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In Memoriam: John Ballor, 1956-2019 - by Ricki C.

I have a heroically garbled cassette tape from 1978 of Romantic Noise, Willie Phoenix's best band EVER, playing a song called "I Feel New."  John Ballor, the lead guitarist of Romantic Noise, sings lead on the tune and it is, quite simply, one of the most gorgeous, heartfelt tunes I have ever heard in my rock & roll life.

The quote above was the first paragraph of The Ballad of Willie Phoenix part one / Romantic Noise and The Buttons, 1978-1980 in 2013, from my old blog, Growing Old With Rock & Roll. John only sang lead on about three tunes in Romantic Noise: the aforementioned “I Feel New,” another great power-pop tune called “Holly” and a raver called (I think) “Politician, Politician” that only got played once when I saw the band. (Songs came & went pretty quickly in those days, Willie was CRANKIN’ out the tunes, most of them good, many of them great.)

Colin wrote me yesterday and said that he read John had passed away. From what I can piece together with my rudimentary computer skills, John died peacefully in hospice care in Ann Arbor, MI, from complications of MS and cancer.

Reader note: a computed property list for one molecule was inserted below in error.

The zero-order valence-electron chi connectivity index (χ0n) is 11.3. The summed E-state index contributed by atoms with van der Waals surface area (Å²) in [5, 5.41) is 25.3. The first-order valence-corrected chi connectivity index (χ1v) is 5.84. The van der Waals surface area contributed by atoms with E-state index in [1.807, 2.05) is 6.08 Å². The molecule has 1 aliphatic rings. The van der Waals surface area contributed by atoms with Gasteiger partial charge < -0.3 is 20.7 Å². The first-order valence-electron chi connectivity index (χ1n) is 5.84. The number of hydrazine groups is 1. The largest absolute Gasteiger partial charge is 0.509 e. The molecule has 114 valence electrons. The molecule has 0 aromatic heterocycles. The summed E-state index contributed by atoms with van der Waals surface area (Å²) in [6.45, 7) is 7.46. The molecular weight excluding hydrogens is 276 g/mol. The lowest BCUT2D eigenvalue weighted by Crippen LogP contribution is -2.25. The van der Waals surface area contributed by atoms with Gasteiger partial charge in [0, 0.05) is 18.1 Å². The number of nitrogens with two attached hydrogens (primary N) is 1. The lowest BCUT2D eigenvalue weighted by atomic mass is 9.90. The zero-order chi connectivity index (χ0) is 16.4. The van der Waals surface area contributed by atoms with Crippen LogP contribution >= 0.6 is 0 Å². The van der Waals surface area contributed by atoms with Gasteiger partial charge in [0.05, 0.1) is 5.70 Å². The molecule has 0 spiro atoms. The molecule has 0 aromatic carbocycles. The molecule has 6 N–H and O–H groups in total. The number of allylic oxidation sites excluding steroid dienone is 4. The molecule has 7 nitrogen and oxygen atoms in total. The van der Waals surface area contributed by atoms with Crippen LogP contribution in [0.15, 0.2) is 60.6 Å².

I’m not really gonna get into all that, though. I’m gonna remember John to the stage right of Willie, spinnin’ out great concise lead guitar lines & solos (Willie didn’t start playin’ lead guitar until The Shadowlords in 1982) and adding backing vocals along with bass player extraordinaire Greg Glasgow in Romantic Noise and The Buttons. You can check out all the stuff I said about those bands by following that link above if you like, but let me just say this: Willie Phoenix has been a genius musician since the first week we met in 1978, but those two bands – Romantic Noise and The Buttons – with John & Greg and successive drummers Dee Hunt and Jerry Hanahan were Willie’s best bands EVER, largely on the strength of the musicians involved in those bands. (On the other hand, Willie was writing SUCH great songs in that halcyon late-70’s era it’s possible that the quality of the tunes improved the musicianship of the band.)